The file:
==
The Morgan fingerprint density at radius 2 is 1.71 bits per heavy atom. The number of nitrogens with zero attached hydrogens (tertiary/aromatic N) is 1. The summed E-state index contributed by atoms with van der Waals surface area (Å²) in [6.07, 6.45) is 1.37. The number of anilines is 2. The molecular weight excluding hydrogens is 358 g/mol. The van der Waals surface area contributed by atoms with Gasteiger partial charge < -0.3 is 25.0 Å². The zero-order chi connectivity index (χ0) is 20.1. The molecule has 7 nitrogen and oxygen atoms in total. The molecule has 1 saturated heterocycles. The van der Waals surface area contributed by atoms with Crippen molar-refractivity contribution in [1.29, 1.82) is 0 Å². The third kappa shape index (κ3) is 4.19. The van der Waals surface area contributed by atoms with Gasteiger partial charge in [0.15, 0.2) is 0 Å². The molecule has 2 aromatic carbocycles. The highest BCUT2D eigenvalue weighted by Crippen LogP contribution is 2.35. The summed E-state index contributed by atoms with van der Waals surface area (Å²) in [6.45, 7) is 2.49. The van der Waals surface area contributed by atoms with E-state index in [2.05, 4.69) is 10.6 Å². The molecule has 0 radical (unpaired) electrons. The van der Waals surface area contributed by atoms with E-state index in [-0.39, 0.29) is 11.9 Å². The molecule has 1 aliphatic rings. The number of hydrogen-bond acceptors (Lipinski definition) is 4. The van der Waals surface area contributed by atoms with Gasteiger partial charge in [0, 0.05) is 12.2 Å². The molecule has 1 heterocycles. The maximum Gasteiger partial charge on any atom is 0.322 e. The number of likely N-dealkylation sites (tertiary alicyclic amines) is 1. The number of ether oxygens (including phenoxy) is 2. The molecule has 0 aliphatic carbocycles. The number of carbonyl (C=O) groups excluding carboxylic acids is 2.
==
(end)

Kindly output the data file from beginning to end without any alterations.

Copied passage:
The Morgan fingerprint density at radius 2 is 1.71 bits per heavy atom. The number of nitrogens with zero attached hydrogens (tertiary/aromatic N) is 1. The summed E-state index contributed by atoms with van der Waals surface area (Å²) in [6.07, 6.45) is 1.37. The number of anilines is 2. The molecular weight excluding hydrogens is 358 g/mol. The van der Waals surface area contributed by atoms with Gasteiger partial charge < -0.3 is 25.0 Å². The zero-order chi connectivity index (χ0) is 20.1. The molecule has 7 nitrogen and oxygen atoms in total. The molecule has 1 saturated heterocycles. The van der Waals surface area contributed by atoms with Crippen molar-refractivity contribution in [1.29, 1.82) is 0 Å². The third kappa shape index (κ3) is 4.19. The van der Waals surface area contributed by atoms with Gasteiger partial charge in [0.15, 0.2) is 0 Å². The molecule has 2 aromatic carbocycles. The highest BCUT2D eigenvalue weighted by Crippen LogP contribution is 2.35. The summed E-state index contributed by atoms with van der Waals surface area (Å²) in [6.45, 7) is 2.49. The van der Waals surface area contributed by atoms with E-state index in [2.05, 4.69) is 10.6 Å². The molecule has 0 radical (unpaired) electrons. The van der Waals surface area contributed by atoms with E-state index in [-0.39, 0.29) is 11.9 Å². The molecule has 1 aliphatic rings. The number of hydrogen-bond acceptors (Lipinski definition) is 4. The van der Waals surface area contributed by atoms with Gasteiger partial charge in [0, 0.05) is 12.2 Å². The molecule has 1 heterocycles. The maximum Gasteiger partial charge on any atom is 0.322 e. The number of likely N-dealkylation sites (tertiary alicyclic amines) is 1. The number of ether oxygens (including phenoxy) is 2. The molecule has 0 aliphatic carbocycles. The number of carbonyl (C=O) groups excluding carboxylic acids is 2.